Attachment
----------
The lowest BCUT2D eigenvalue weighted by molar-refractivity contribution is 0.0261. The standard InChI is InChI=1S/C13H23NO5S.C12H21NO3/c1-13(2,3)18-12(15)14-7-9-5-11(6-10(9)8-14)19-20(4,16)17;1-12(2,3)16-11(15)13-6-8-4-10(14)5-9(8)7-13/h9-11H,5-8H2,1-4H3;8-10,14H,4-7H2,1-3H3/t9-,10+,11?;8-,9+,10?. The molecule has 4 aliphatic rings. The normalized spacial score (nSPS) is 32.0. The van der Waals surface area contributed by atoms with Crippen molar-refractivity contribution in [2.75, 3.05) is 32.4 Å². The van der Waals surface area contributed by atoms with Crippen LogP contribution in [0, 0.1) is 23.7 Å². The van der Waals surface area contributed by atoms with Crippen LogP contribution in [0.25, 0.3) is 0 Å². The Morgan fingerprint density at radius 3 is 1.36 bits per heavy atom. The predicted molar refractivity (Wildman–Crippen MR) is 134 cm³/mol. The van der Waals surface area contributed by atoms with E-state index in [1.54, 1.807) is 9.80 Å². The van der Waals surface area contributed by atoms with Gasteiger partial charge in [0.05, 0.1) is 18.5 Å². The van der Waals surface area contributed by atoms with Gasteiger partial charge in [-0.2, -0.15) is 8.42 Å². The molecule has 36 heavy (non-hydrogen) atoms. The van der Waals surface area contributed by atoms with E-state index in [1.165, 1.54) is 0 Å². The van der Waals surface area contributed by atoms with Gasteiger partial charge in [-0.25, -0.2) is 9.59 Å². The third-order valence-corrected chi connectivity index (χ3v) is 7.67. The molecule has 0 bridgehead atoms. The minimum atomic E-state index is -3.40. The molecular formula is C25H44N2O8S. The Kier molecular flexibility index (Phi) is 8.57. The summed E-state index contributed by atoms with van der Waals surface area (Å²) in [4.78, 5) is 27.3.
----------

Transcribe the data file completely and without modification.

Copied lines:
The lowest BCUT2D eigenvalue weighted by molar-refractivity contribution is 0.0261. The standard InChI is InChI=1S/C13H23NO5S.C12H21NO3/c1-13(2,3)18-12(15)14-7-9-5-11(6-10(9)8-14)19-20(4,16)17;1-12(2,3)16-11(15)13-6-8-4-10(14)5-9(8)7-13/h9-11H,5-8H2,1-4H3;8-10,14H,4-7H2,1-3H3/t9-,10+,11?;8-,9+,10?. The molecule has 4 aliphatic rings. The normalized spacial score (nSPS) is 32.0. The van der Waals surface area contributed by atoms with Crippen molar-refractivity contribution in [2.75, 3.05) is 32.4 Å². The van der Waals surface area contributed by atoms with Crippen LogP contribution in [0, 0.1) is 23.7 Å². The van der Waals surface area contributed by atoms with Crippen LogP contribution in [0.25, 0.3) is 0 Å². The Morgan fingerprint density at radius 3 is 1.36 bits per heavy atom. The predicted molar refractivity (Wildman–Crippen MR) is 134 cm³/mol. The van der Waals surface area contributed by atoms with E-state index in [1.54, 1.807) is 9.80 Å². The van der Waals surface area contributed by atoms with Gasteiger partial charge in [0.05, 0.1) is 18.5 Å². The van der Waals surface area contributed by atoms with Gasteiger partial charge in [-0.2, -0.15) is 8.42 Å². The molecule has 36 heavy (non-hydrogen) atoms. The van der Waals surface area contributed by atoms with E-state index in [1.165, 1.54) is 0 Å². The van der Waals surface area contributed by atoms with Gasteiger partial charge in [-0.25, -0.2) is 9.59 Å². The third-order valence-corrected chi connectivity index (χ3v) is 7.67. The molecule has 0 bridgehead atoms. The minimum atomic E-state index is -3.40. The molecular formula is C25H44N2O8S. The Kier molecular flexibility index (Phi) is 8.57. The summed E-state index contributed by atoms with van der Waals surface area (Å²) in [4.78, 5) is 27.3.